Be on the look out for an e-mail phishing attempt using an email that pretends to be from Verizon Wireless.
Actual fake email with links to a spoof website in Europe and unusually high balance.
Phishing emails usually display well-known brand names such as Chase Bank, credit companies, or Verizon Wireless. The deceptive emails are called “spoof emails” because they fake the appearance of a popular website or company. The emails often request that the recipients update or confirm their personal information, such as credit cards requests for automatic credit card payments. Links may be provided to a website that may also display the company logo or other recognized elements of the company.
The e-mails use generic greetings. Instead of using your name, phone number or account number (or partial account number) many phishing emails begin with a general greeting, such as: “Dear [Company Name] customer” or “Dear Verizon Wireless Customer.”
The email will attempt to scare you with a large account balance or a warning that someone has recently updated your account, to get you clicking links without thinking. If a recipient hovers the pointer over the link, the link will show an unknown web address — often from Hungary (domain suffix .hu), Czech Republic (domain suffix .cz), Russia (domain suffix .ru) or other country domain suffixes.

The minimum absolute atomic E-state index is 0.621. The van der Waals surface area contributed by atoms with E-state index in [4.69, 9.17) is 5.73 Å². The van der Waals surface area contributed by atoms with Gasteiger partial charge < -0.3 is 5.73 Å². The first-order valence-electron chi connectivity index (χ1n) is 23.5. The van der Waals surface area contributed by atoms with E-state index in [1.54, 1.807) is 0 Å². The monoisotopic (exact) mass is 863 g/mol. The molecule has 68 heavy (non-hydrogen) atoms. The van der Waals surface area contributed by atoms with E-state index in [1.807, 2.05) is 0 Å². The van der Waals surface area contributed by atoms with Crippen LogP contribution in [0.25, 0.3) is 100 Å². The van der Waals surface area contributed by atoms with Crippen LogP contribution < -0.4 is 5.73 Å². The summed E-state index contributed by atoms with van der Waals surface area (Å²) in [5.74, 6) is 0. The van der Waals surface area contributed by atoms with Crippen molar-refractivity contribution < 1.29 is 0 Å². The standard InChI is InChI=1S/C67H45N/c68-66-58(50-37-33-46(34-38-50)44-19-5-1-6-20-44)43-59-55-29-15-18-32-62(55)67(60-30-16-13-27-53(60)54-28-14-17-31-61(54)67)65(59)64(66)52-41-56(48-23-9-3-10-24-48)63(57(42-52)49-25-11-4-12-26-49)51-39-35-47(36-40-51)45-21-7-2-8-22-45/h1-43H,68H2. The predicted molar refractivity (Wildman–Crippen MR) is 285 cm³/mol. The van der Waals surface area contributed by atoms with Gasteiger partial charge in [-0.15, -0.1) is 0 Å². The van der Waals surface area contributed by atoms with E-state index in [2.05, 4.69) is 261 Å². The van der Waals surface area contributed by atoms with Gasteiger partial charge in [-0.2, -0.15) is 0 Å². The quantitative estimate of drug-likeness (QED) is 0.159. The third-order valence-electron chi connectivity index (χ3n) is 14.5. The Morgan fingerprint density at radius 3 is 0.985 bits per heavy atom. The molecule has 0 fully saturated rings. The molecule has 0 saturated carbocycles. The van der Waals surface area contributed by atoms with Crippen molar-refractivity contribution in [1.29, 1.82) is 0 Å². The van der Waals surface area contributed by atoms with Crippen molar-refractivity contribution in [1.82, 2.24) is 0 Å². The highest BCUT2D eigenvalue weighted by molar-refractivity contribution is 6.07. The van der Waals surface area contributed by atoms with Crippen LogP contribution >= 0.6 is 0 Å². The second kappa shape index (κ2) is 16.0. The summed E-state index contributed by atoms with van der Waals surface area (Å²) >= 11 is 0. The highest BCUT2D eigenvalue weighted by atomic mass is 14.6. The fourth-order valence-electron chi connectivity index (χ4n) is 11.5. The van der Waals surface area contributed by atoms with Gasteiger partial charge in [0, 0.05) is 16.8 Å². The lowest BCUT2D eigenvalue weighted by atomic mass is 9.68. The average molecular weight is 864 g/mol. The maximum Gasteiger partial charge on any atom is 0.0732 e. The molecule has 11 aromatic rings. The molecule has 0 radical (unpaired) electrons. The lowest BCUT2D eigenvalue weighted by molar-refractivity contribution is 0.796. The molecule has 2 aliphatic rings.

Some emails will attempt to deceive users with the threat that their account are in jeopardy. Users are urged to update information as soon as possible.
Again the key giveaway is text in a link that may look valid, but sends users to a “spoof” address. Users should check where a link is going before clicking. Users can do this by hovering a mouse pointer over the link and looking at the URL on the browser or status bar. If it appears suspicious, don’t click on the link. For example, if the email appears to be from Verizon Wireless, but the link doesn’t have verizonwireless.com characters and/or you recognize a foreign domain suffix, just trash the email. If you clicked on a link, its a good idea to run a computer security scan. Harmful programs, viruses, or trojans can be downloaded to a users computer hard drive just by visiting a spoof site.
Get updates from The Cardinal CRIME BLOG ‘Plus’ on Facebook. Just ‘LIKE’ the ‘Arlington Cardinal Crime & Forensics’ Page (become a fan of our page). The updates cover all posts in the 24/7 Crime Alerts! and sub-categories. See all of The Cardinal Facebook fan pages at Arlingtoncardinal.com/about/facebook …